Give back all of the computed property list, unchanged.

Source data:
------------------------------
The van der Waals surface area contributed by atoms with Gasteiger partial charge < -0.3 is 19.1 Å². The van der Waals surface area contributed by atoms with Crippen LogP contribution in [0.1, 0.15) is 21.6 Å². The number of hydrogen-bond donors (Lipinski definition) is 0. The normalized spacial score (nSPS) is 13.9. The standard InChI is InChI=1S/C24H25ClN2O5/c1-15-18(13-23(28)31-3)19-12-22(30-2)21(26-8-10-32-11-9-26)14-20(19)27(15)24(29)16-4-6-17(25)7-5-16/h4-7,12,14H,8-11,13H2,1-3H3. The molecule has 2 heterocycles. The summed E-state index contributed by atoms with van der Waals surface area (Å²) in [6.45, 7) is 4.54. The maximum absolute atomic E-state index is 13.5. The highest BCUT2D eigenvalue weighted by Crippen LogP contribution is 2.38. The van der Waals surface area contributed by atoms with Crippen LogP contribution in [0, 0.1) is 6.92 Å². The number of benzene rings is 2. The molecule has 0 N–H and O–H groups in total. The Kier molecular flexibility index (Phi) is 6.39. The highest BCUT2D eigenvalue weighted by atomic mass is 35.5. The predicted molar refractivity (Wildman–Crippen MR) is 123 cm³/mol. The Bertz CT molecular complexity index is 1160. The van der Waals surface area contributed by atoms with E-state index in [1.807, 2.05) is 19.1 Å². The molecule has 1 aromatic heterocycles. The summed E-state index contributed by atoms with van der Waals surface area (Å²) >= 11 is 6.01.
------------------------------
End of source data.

The van der Waals surface area contributed by atoms with Gasteiger partial charge < -0.3 is 19.1 Å². The van der Waals surface area contributed by atoms with Crippen LogP contribution in [0.1, 0.15) is 21.6 Å². The number of hydrogen-bond donors (Lipinski definition) is 0. The normalized spacial score (nSPS) is 13.9. The standard InChI is InChI=1S/C24H25ClN2O5/c1-15-18(13-23(28)31-3)19-12-22(30-2)21(26-8-10-32-11-9-26)14-20(19)27(15)24(29)16-4-6-17(25)7-5-16/h4-7,12,14H,8-11,13H2,1-3H3. The molecule has 2 heterocycles. The summed E-state index contributed by atoms with van der Waals surface area (Å²) in [6.45, 7) is 4.54. The maximum absolute atomic E-state index is 13.5. The highest BCUT2D eigenvalue weighted by Crippen LogP contribution is 2.38. The van der Waals surface area contributed by atoms with Crippen LogP contribution in [0, 0.1) is 6.92 Å². The number of benzene rings is 2. The molecule has 0 N–H and O–H groups in total. The Kier molecular flexibility index (Phi) is 6.39. The highest BCUT2D eigenvalue weighted by atomic mass is 35.5. The predicted molar refractivity (Wildman–Crippen MR) is 123 cm³/mol. The Bertz CT molecular complexity index is 1160. The van der Waals surface area contributed by atoms with E-state index in [1.807, 2.05) is 19.1 Å². The molecule has 1 aromatic heterocycles. The summed E-state index contributed by atoms with van der Waals surface area (Å²) >= 11 is 6.01.